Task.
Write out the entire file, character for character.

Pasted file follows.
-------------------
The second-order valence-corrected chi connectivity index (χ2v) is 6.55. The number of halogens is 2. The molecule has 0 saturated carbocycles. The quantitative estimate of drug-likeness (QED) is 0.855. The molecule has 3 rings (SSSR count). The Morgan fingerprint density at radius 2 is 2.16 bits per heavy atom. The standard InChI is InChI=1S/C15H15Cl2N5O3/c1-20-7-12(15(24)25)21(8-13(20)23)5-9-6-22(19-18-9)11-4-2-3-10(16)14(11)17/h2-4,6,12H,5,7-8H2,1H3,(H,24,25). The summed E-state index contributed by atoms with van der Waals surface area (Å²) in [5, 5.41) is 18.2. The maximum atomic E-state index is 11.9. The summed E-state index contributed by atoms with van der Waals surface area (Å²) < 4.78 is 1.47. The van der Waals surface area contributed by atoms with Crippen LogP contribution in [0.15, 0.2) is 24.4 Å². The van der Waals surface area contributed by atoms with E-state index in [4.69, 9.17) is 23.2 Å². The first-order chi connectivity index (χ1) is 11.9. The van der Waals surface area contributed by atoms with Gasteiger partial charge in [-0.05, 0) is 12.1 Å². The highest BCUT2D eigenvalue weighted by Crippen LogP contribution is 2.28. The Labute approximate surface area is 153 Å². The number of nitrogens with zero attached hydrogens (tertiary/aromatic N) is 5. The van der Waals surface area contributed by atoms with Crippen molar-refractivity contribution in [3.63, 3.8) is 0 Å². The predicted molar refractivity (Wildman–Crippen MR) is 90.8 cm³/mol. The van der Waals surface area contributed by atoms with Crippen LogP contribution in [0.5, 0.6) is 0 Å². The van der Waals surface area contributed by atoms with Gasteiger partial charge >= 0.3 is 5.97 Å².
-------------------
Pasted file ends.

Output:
The second-order valence-corrected chi connectivity index (χ2v) is 6.55. The number of halogens is 2. The molecule has 0 saturated carbocycles. The quantitative estimate of drug-likeness (QED) is 0.855. The molecule has 3 rings (SSSR count). The Morgan fingerprint density at radius 2 is 2.16 bits per heavy atom. The standard InChI is InChI=1S/C15H15Cl2N5O3/c1-20-7-12(15(24)25)21(8-13(20)23)5-9-6-22(19-18-9)11-4-2-3-10(16)14(11)17/h2-4,6,12H,5,7-8H2,1H3,(H,24,25). The summed E-state index contributed by atoms with van der Waals surface area (Å²) in [5, 5.41) is 18.2. The maximum atomic E-state index is 11.9. The summed E-state index contributed by atoms with van der Waals surface area (Å²) < 4.78 is 1.47. The van der Waals surface area contributed by atoms with Crippen LogP contribution in [0.15, 0.2) is 24.4 Å². The van der Waals surface area contributed by atoms with E-state index in [4.69, 9.17) is 23.2 Å². The first-order chi connectivity index (χ1) is 11.9. The van der Waals surface area contributed by atoms with Gasteiger partial charge in [-0.05, 0) is 12.1 Å². The highest BCUT2D eigenvalue weighted by Crippen LogP contribution is 2.28. The Labute approximate surface area is 153 Å². The number of nitrogens with zero attached hydrogens (tertiary/aromatic N) is 5. The van der Waals surface area contributed by atoms with Crippen molar-refractivity contribution in [3.63, 3.8) is 0 Å². The predicted molar refractivity (Wildman–Crippen MR) is 90.8 cm³/mol. The van der Waals surface area contributed by atoms with Crippen LogP contribution in [0.5, 0.6) is 0 Å². The van der Waals surface area contributed by atoms with Gasteiger partial charge >= 0.3 is 5.97 Å².